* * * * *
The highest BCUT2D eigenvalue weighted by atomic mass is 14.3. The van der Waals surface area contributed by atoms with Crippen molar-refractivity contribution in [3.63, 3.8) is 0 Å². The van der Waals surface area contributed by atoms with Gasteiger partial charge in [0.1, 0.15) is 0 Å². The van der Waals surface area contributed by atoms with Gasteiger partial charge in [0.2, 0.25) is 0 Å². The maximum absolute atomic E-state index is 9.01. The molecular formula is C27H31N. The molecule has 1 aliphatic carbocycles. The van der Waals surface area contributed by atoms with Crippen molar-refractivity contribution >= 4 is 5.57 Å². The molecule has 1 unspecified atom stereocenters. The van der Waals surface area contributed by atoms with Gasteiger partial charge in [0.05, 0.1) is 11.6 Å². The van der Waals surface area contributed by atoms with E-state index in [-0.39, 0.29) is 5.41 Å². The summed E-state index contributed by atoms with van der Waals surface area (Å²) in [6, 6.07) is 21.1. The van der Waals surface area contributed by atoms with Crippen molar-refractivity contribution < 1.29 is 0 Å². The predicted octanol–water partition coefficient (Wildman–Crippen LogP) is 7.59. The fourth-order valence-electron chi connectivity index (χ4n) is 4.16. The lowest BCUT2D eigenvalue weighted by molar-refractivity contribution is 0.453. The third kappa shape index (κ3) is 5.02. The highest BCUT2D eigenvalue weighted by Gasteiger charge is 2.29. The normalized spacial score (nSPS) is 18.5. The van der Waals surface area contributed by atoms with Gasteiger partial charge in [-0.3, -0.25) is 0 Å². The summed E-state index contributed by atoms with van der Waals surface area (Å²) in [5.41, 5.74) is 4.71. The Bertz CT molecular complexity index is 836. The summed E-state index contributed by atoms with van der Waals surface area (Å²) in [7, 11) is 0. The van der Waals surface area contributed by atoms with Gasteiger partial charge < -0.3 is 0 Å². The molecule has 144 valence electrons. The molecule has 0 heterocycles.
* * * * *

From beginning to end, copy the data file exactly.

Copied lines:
The highest BCUT2D eigenvalue weighted by atomic mass is 14.3. The van der Waals surface area contributed by atoms with Crippen molar-refractivity contribution in [3.63, 3.8) is 0 Å². The van der Waals surface area contributed by atoms with Gasteiger partial charge in [0.1, 0.15) is 0 Å². The van der Waals surface area contributed by atoms with Gasteiger partial charge in [0.2, 0.25) is 0 Å². The maximum absolute atomic E-state index is 9.01. The molecular formula is C27H31N. The molecule has 1 aliphatic carbocycles. The van der Waals surface area contributed by atoms with Crippen molar-refractivity contribution >= 4 is 5.57 Å². The molecule has 1 unspecified atom stereocenters. The van der Waals surface area contributed by atoms with Gasteiger partial charge in [0.05, 0.1) is 11.6 Å². The van der Waals surface area contributed by atoms with E-state index in [-0.39, 0.29) is 5.41 Å². The summed E-state index contributed by atoms with van der Waals surface area (Å²) in [6, 6.07) is 21.1. The van der Waals surface area contributed by atoms with Crippen molar-refractivity contribution < 1.29 is 0 Å². The predicted octanol–water partition coefficient (Wildman–Crippen LogP) is 7.59. The fourth-order valence-electron chi connectivity index (χ4n) is 4.16. The lowest BCUT2D eigenvalue weighted by molar-refractivity contribution is 0.453. The third kappa shape index (κ3) is 5.02. The highest BCUT2D eigenvalue weighted by Gasteiger charge is 2.29. The normalized spacial score (nSPS) is 18.5. The van der Waals surface area contributed by atoms with Gasteiger partial charge in [-0.3, -0.25) is 0 Å². The summed E-state index contributed by atoms with van der Waals surface area (Å²) in [5.41, 5.74) is 4.71. The Bertz CT molecular complexity index is 836. The summed E-state index contributed by atoms with van der Waals surface area (Å²) in [7, 11) is 0. The van der Waals surface area contributed by atoms with Gasteiger partial charge < -0.3 is 0 Å². The molecule has 144 valence electrons. The molecule has 0 heterocycles.